Some blamers don’t assume power to protect themselves; they assume innocence and seek rescue. As a listener, therapist or mother, I probably can’t fix the other party for them, but even if I could, it would be a temporary solution at best. People simply cannot go through life constantly expecting someone else to fix their adversaries for them. It’s like giving fish to the poor rather than teaching them how to fish. Blamers need to learn to respond to situations creatively and productively. For example, if they are being stalked, I’m going to ask them how you created it, and how they are trying to get out of it. I will teach them how to extricate themselves from those relationships without inflaming an already pathological personality. I will not join them in discussing what is wrong with the stalker. Insults and name-calling will not help blamers escape their plight; the solution must come from within.
Sometimes, blamers don’t really want to heal or correct anyone. They simply want revenge. Not only that, but they want righteous revenge. They want to harm another person, with reassurance from others that the person deserves it, and that to harm them is actually the right thing to do. The trouble with revenge is that it leads to more revenge, while self-reflection solves problems and usually allows both or all parties to heal their childhood victimization.
Sometimes people think they are just seeking support when they are blaming. Instead they are seeking agreement at the expense of the morals, values and emotional health of their listeners. They use blaming to find comfort, a process that enables and perpetuates blaming. Unhealthy listeners may oblige out of friendship or loyalty, because they too think that one person alone is to blame. So, a “true” friend or “true” therapist may take sides with the blamer or, at least, not “judge” the blaming. This is dangerous company for a healing person. Each of us is responsible for the quality of the feedback we seek. Loyal or bad feedback entrenches and enables our pathology.
Some blamers think that if people are intolerant of blaming, it is because they do not understand the repugnance of the sinner or the horror of the sin. They might think that if I am opposed to blaming, I have taken sides with the enemy, given comfort to the culprit, or even blindly idealized the adversary.
Blamers sometimes have a primitive and unconscious fantasy that if only the listener, the therapist or the group understood well enough why the blame is on the other party, then they would not just ally themselves with the blamer, they would also fix the problem, if taking sides doesn’t solve it. For a therapist, both parties in the couple may try to get the therapist to take their side, so the therapist will “fix the other party.” It’s a takeoff from the childhood endeavor to get mommy to intervene. If mommy were any good, she would have asked, “What was your part?” When I am working with one member of a couple, I will only address their part. When I work with the other member of the couple, I stay with their part. I will never collude with anyone about what is wrong with someone else, unless an intervention is needed.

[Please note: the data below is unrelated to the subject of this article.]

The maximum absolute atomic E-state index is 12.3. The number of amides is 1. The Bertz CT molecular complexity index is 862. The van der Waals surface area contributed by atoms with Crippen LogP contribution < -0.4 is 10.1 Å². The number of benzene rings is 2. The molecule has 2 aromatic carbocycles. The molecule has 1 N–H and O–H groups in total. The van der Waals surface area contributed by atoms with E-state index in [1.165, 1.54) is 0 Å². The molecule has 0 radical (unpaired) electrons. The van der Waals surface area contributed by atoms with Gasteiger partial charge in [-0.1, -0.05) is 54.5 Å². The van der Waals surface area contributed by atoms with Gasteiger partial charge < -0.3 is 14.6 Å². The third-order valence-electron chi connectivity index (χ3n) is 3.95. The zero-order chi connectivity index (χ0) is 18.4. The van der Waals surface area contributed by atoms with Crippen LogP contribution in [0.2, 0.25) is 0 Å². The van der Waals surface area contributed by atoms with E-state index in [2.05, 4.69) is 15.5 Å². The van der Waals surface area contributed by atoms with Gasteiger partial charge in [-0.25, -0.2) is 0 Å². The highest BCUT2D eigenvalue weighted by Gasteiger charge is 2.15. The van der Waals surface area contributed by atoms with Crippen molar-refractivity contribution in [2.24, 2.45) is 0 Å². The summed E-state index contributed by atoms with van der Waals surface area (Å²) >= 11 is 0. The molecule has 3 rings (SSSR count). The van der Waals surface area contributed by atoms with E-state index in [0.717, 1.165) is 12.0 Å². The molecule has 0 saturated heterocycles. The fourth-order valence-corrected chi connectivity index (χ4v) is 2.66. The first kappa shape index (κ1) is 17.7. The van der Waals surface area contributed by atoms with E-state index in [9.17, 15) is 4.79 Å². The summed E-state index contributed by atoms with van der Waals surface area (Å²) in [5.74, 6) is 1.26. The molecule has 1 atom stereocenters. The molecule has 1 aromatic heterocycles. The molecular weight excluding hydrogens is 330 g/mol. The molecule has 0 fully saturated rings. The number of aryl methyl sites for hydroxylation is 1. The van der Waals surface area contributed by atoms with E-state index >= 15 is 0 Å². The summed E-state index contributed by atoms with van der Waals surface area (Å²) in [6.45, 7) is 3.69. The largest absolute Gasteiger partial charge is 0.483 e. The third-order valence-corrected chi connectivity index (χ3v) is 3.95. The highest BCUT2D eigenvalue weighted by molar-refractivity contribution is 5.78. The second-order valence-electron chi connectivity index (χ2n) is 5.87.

causal interventions to blaming
Studies have shown that when most people trip, they think, “What is that thing doing in my path?” But if someone else trips, they may think, “They are clumsy” or “They may be on drugs.” We tend to think of ourselves as misunderstood, but think we perceive other people clearly. We are more faultless, and they are more blameworthy. However, each of us is responsible for everything that happens to us, or at least how we cope with it. Blamers think other people are acting badly, and they are not.
Anyone who tries to seek relief by changing or correcting others will only escalate their own suffering. Unfortunately, blamers may behave this way because they grew up being blamed. This is the rub. To blamers, taking responsibility for their part in an escalating issue would feel like revisiting childhood traumas. Perhaps their parents cruelly blamed them, or maybe they learned to blame in homes where one parent blamed the other, and the child was forced to take sides. Maybe they were never held responsible and are shocked that someone would do so. Blamers may have had weak parents who argued with their children. Children become reinforced for arguing and become blamers in the process. In any event, blamers have to transcend this pattern in order to heal. They have to realize that everyone is not their father or their mother. They have to realize that to join the world of healthy people with all the perks that entails, they must give up defending and blaming and self-reflect instead.
I tolerate no blaming in either party, and instead, wistfully await the natural consequences that each person elicits. I know that each party will reap their own karma, if they continue to act out. I forever hope that blamers will finally stop and self-reflect, ending the resistance. Sometimes, I erupt out of intolerance to blaming, especially if the client presumes to instruct me. This is a healthy and normal visceral response to blaming, even though it is a response that blamers may loathe or think is beneath a therapist. What a blamer seeks is a comforting response for blaming, as if that comfort is evidence they are understood and righteous. I want blamers to know that comfort will come if they stay in their hurt feelings, not in their mental judgments.